You’ve got a young woman preparing for a party. It’s her first one. She’s incredibly nervous, so rather than doing productive things to prepare, she’s moving around the house, a little wild eyed, picking things up to start one project but then putting it down as she thinks of another thing that needs to happen, etc. She’s anxious! And she’s working herself up into a tizzy.
You want to help this lady. You can either ask her what she would like to do and give her a couple of choices, or you could direct her. For example, you could say to her, what would you like to do? Do you want to fold napkins at the table or do you want to make the signs for the cars? Or you could tell her, sit here at the table. Do you see these 20 napkins? Fold them into squares. And then put them here in this pile. Then I will bring you another pile.
Stop and think about that for a minute. An anxious person whose brain is working too fast and she’s getting nothing done.
Structure is the better answer. Of course, either one of the above is better than doing nothing but at the end of the day? Specific and concrete direction is the better answer. Then give her another task. Maybe at a future party she will be able to handle some choice. Maybe not! Some people are temperamentally better off being told what to do – they like it! They do not want to make choices!
Now, there’s a child in the same house. The child has never experienced a party, and is very excited! As a result, the child is running around the house, inconveniencing other people, and making mischief! What should you do?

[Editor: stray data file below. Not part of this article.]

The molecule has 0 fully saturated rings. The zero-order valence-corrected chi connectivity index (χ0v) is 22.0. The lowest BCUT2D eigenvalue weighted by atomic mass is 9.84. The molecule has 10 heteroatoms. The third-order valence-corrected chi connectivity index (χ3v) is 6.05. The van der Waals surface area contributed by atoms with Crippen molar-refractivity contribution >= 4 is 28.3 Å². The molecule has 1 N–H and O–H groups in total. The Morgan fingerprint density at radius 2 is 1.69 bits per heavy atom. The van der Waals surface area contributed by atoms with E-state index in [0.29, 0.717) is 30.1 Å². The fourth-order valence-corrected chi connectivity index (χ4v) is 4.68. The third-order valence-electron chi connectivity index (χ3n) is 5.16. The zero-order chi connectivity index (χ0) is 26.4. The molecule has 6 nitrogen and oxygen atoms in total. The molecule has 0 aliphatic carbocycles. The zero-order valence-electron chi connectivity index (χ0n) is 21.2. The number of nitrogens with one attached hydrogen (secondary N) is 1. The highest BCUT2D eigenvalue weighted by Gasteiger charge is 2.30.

Tell the child sit here and fold napkins, and then place them in a pile? Or asked the child…what would you like to do, make signs for cars or help with the napkins?
In that case, odds are pretty good that the child is going to be more receptive if you give them choice. That’s because excitement and enthusiasm are driving the child’s behavior rather than anxiety.
And a dog?
You are in a new place with your dog and the dog is anxious. Now stop and think about this for a second. You could tell your dog to stay on a mat where they have to exercise a degree of self-control and thinking, and you can feed them constantly to try and keep them there. Or you can place them in a crate, take choice off the table, and get on with your life.
Really think about this. Which is in the dog’s best interest?
I’m a fan of choice. I really am! Within training I always give my dog a choice if I think that is in their best interest. But sometimes it is not in the dog’s best interest! Sometimes the kindest thing you can do for a dog is to step up, tell the dog what you need them to do, and then make it happen. The dog knows that you will take care of the situation, and of course you need to do so!
It’s that simple. Direction is the kind answer.
Choice is both a blessing and a curse. Choice is an awesome motivator when the animal in question is in a place to be motivated and positively involved in the game. When the dog’s head is clear and they are engaged in a positive interaction with you. When they are actively working and thinking and doing something.
But direction is the correct answer when the animal in front of you is anxious and distressed. They are not in a good frame of mind to make choices. It adds to their distress! And direction is also the correct answer when you simply want the dog to relax. Nothing is happening! They are NOT working!
The pendulum is swinging! I love choice. I also love direction. Look at the dog in front of you and choose wisely. And if you don’t like the result? Change something!
When you add a behavioral intervention you should see progress quickly in the majority of cases. If not, then something went wrong. Re-evaluate the situation and try again.